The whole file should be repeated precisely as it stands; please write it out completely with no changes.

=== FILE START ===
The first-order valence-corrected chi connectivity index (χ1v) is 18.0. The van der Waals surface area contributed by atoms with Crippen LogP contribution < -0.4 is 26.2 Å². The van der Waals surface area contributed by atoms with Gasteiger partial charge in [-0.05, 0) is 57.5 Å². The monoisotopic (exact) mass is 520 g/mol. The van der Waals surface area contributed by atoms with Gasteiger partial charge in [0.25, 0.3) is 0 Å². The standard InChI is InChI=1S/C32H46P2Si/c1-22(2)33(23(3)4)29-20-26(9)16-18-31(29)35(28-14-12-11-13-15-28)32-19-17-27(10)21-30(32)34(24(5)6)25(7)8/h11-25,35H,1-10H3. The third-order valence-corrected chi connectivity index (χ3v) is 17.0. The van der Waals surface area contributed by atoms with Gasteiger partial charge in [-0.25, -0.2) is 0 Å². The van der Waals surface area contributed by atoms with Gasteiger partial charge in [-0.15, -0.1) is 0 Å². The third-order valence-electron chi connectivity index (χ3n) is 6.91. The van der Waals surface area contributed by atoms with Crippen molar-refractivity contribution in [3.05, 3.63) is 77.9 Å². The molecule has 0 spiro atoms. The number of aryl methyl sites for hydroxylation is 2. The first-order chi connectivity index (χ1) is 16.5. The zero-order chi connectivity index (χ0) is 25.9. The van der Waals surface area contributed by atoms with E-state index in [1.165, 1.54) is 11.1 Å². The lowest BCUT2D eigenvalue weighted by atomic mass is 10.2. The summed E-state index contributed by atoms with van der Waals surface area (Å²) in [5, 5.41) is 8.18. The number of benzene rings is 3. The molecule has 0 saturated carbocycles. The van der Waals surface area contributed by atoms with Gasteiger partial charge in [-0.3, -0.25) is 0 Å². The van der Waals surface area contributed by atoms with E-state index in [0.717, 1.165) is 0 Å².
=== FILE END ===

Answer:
The first-order valence-corrected chi connectivity index (χ1v) is 18.0. The van der Waals surface area contributed by atoms with Crippen LogP contribution < -0.4 is 26.2 Å². The van der Waals surface area contributed by atoms with Gasteiger partial charge in [-0.05, 0) is 57.5 Å². The monoisotopic (exact) mass is 520 g/mol. The van der Waals surface area contributed by atoms with Gasteiger partial charge in [0.25, 0.3) is 0 Å². The standard InChI is InChI=1S/C32H46P2Si/c1-22(2)33(23(3)4)29-20-26(9)16-18-31(29)35(28-14-12-11-13-15-28)32-19-17-27(10)21-30(32)34(24(5)6)25(7)8/h11-25,35H,1-10H3. The third-order valence-corrected chi connectivity index (χ3v) is 17.0. The van der Waals surface area contributed by atoms with Gasteiger partial charge in [-0.25, -0.2) is 0 Å². The van der Waals surface area contributed by atoms with Gasteiger partial charge in [-0.15, -0.1) is 0 Å². The third-order valence-electron chi connectivity index (χ3n) is 6.91. The van der Waals surface area contributed by atoms with Crippen molar-refractivity contribution in [3.05, 3.63) is 77.9 Å². The molecule has 0 spiro atoms. The number of aryl methyl sites for hydroxylation is 2. The first-order chi connectivity index (χ1) is 16.5. The zero-order chi connectivity index (χ0) is 25.9. The van der Waals surface area contributed by atoms with E-state index in [1.165, 1.54) is 11.1 Å². The lowest BCUT2D eigenvalue weighted by atomic mass is 10.2. The summed E-state index contributed by atoms with van der Waals surface area (Å²) in [5, 5.41) is 8.18. The number of benzene rings is 3. The molecule has 0 saturated carbocycles. The van der Waals surface area contributed by atoms with Gasteiger partial charge in [-0.3, -0.25) is 0 Å². The van der Waals surface area contributed by atoms with E-state index in [0.717, 1.165) is 0 Å².